Monday, September 28, 2020

Notes from the Bus

The Manta Rays lost on a rainy, muddy night. PHOTOS BY ROGER LALONDE

The Manta Rays lost on a rainy, muddy night. PHOTOS BY ROGER LALONDE

By Roger LaLonde
roger@coastalbreezenews.com

Sports writer Roger LaLonde spoke with some of the Marco Island Academy football players and cheerleaders. They had the opportunity to talk about their significance in being athletes and representing their school as they rode a bus to Moore Haven for a football game on Sept. 26.

Sports, education and community topped their agendas.

Pass catcher and running back Cole Stretton and offensive linemen Bon Dees said sports and education are main factors for them to be at MIA. Stretton, a junior, plays football, basketball and baseball.

“I like it here for the sports opportunities and also our block system for education,” Stretton said.

Comparing Lely High, as both players did, they like the 90-minute classes at MIA than the 40-minute classes at Lely. “It is just easier to learn because you have more time to concentrate on a subject,” Stretton said.

Dees agreed. He transferred from Lely. “I came to MIA just as much for education as sports,” he said. “Compared to Lely, the block schedule gives you a better chance in learning the subject. We also have Manta Mentoring that helps.

Students meet in small groups, 12-15 students, every day for 25 minutes with one of the staff members. They have a variety of different subjects they cover and form a unique bond with the small group and teacher.”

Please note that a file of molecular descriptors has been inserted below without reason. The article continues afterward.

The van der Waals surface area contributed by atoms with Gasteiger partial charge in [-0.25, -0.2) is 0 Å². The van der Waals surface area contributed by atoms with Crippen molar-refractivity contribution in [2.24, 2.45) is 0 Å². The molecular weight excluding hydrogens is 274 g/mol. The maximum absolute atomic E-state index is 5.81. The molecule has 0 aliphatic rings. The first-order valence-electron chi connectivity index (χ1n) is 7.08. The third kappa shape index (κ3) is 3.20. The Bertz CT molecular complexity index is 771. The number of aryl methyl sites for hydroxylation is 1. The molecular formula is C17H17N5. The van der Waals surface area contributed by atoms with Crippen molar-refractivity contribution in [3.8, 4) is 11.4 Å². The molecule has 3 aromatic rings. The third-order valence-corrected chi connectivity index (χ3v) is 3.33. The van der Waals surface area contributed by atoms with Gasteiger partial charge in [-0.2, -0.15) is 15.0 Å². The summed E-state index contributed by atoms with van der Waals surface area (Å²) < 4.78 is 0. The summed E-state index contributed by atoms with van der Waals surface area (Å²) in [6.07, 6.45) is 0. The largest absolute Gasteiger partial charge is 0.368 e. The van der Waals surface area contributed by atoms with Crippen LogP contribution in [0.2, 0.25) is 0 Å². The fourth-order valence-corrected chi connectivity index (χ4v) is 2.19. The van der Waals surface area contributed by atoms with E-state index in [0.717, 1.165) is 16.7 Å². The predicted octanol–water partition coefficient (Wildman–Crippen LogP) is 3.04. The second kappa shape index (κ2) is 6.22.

Dees’ aspirations are to get a good education and see his Manta Rays become a top area team. “Playing college football is my goal to a free education,” he said. “If I don’t go on in (professional) sports, I will have my education as my back-up plan.”

Greg Fowler, first-year football coach and an award-winning teacher, knows the importance of the two. “Sports teach students commitment and work ethic.” He said. “An education is the most important thing a young person will receive. The commitment and strong work ethic they learn through sports, paired with their education, will be the foundation for their future.”

Jane Watt, founder and chairperson of the MIA Board, agrees. “Athletics are important because they teach students about hard work, dedication, teamwork and competition. They also increase school spirit for the entire student body, which makes school more fun. Mr. (Roger) Raymond has done an excellent job establishing a comprehensive athletic program at MIA. I am looking forward to watching the sports programs continue to grow and flourish.”

Cheer co-captains Haley Havemeier, Meagan Reisinger and Blake Dehooghe talked about their roles. Havemeier, a Marco Island Charter Middle School graduate, likes her MIA choice: “I wanted to stay on the

Preston Reese, Marco Island Academy football player, rests on the long drive to Moorehaven on Sept. 26. With him is Reeves Carlisle.

Preston Reese, Marco Island Academy football player, rests on the long drive to Moorehaven on Sept. 26. With him is Reeves Carlisle.

Island, and I really like it (MIA). I am part of establishing the school. (Sports) brings fans and the community together to support us and see us grow. The students and community are more connected. We know many people.”

Blake Dehooghe came from the Detroit area. “I wanted a smaller school than Lely,” she said. “It has been what I expected. It is very welcoming, more of a family.”

When a game is close “I get excited,” she said. “Cheering feeds off the fans and players. At the end of the night, win or lose, I am happy for my role as a cheerleader.”

Meagan Reisingeer, also a Charter School graduate, said, “I like being in a smaller school, playing a small part in helping to build the school’s reputation. Here are different aspects to the sport of cheerleading. As a team member I like being part of it all.”